In the jubilant moments after Georgia's 37-10 victory over Ole Miss, Mark Richt interrupted the celebration and reminded his Bulldogs that a larger game still loomed.
Since their woodshed whooping by South Carolina, the Bulldogs have responded like a team with a point to prove: the gut-check road win over Kentucky, the rousing upset of Florida, and now this technically sound dismantling of Ole Miss.
But Richt knows all of that will be meaningless if the Dogs stumble Saturday against Auburn.
Said Richt: "I told the guys, 'Get your mind right, right now. Get your jaw set.'"
Yes, he is fully aware of Auburn's struggles this season. Yes, he's mindful that just a year ago, a lesser Georgia team than this one beat a significantly better Auburn team than this one 45-7.
But perhaps that's precisely why Richt issued a cautionary reminder. His background is Miami and Florida State back in their dominant days. But after nearly 12 seasons in the SEC, Richt has learned to take no team for granted. That's especially true for the school that has more wins (54) over Georgia than any other opponent. Of course, that's owed in part to the longevity of the rivalry. In fact, Georgia has more wins (53) over Auburn than any other team.
Just how old is the Deep South's Oldest Rivalry? The first game was played in Atlanta's Piedmont Park just six years after John Pemberton invented Coke and three years before Babe Ruth was born. In addition to that 54-53 Auburn advantage, the teams have tied eight times. It would have been nine if not for the advent of overtime. The '96 game -- coincidentally, their 100th meeting -- ended at 28-all in regulation before Georgia prevailed 56-49 in four overtimes.
The last tie, in '94, was an upset of sorts. Georgia was muddling along, just trying to become bowl eligible. Auburn was riding a 20-game winning streak under Terry Bowden.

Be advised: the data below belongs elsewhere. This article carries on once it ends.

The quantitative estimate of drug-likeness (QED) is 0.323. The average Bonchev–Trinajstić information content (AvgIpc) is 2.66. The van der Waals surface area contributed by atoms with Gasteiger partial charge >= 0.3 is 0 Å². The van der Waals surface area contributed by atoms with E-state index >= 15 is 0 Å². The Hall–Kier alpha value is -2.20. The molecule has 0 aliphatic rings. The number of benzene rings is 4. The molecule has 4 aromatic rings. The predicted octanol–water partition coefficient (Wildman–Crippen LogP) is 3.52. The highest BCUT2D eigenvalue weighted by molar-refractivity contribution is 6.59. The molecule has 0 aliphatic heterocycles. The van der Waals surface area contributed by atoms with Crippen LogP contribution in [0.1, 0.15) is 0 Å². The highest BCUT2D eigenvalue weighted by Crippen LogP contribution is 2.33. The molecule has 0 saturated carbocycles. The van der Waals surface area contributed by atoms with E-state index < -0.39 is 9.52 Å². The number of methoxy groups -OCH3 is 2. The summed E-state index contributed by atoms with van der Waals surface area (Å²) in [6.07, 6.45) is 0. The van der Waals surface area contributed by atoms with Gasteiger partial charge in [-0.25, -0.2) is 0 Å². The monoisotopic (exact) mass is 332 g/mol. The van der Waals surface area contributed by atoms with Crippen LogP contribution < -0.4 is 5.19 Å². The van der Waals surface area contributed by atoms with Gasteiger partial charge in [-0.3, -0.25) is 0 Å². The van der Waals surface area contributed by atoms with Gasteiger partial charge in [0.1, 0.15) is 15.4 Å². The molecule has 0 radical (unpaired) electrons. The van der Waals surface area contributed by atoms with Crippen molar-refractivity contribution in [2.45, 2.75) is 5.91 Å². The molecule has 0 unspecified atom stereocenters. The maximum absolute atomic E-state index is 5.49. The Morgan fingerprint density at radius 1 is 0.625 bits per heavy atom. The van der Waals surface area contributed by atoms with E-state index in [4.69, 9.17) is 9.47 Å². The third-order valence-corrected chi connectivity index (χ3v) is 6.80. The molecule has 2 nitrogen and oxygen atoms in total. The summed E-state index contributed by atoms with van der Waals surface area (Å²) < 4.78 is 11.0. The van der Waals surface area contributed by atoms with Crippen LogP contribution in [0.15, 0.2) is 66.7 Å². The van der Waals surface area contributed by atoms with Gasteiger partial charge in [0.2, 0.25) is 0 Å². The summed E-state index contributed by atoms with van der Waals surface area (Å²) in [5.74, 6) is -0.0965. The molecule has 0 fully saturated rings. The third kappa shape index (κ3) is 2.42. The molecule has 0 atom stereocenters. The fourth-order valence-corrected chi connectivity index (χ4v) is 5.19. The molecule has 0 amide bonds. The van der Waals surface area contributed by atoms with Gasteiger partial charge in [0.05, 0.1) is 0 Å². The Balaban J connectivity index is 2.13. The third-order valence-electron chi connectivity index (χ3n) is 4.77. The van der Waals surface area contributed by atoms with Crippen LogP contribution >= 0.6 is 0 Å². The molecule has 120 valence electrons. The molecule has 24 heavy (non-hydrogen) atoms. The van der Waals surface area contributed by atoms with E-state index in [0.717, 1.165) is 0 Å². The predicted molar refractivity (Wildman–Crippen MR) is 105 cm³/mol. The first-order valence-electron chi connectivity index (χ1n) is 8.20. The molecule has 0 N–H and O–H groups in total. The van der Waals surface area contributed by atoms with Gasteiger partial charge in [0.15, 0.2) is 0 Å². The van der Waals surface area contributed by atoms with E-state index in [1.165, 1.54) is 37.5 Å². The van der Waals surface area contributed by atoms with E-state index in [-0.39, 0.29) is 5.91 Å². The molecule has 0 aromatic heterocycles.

Nothing is a given in this series. A Georgia victory Saturday would knot the series dead even for the first time since 1991.
Most players on both rosters were recruited by both schools. Many of them attended the rivalry game on their official visits. Those players who didn't grow up watching this rivalry quickly became indoctrinated strolling through the athletic department halls.
Visitors to the Butts-Mehre building in Athens -- aptly coined The Dog Majal by sports witer Dave Kindred -- can hear Larry Munson gush about sugar falling out of the sky.
Visitors to Auburn's Lovelace Center and Hall of Honor can reminisce about Pat Sullivan's historic performance against Georgia, when he led the Tigers to a 35-20 victory in a battle of unbeatens. Sullivan threw four touchdown passes, which most observers believe sealed Auburn's first Heisman Trophy.
At this point for Auburn, nothing will soothe the wounds of this wretched season. But an upset of Georgia would give the Tigers something positive to take into the offseason. For all of their troubles, this is a team that battled Clemson and LSU down the last minutes. Jonathan Wallace, the freshman from Central-Phenix City, has given the Tigers new hope at quarterback.
Timing matters a lot in college football. Auburn's 42-7 win over New Mexico State may not be impressive on the surface. But to just win at all had to help the Tigers regain some confidence. As Wallace said afterward, "That was a lot of fun."
This coming Saturday night in Auburn won't rival last Saturday night in Baton Rouge in terms of hype or national importance. But it may turn out to be just as entertaining.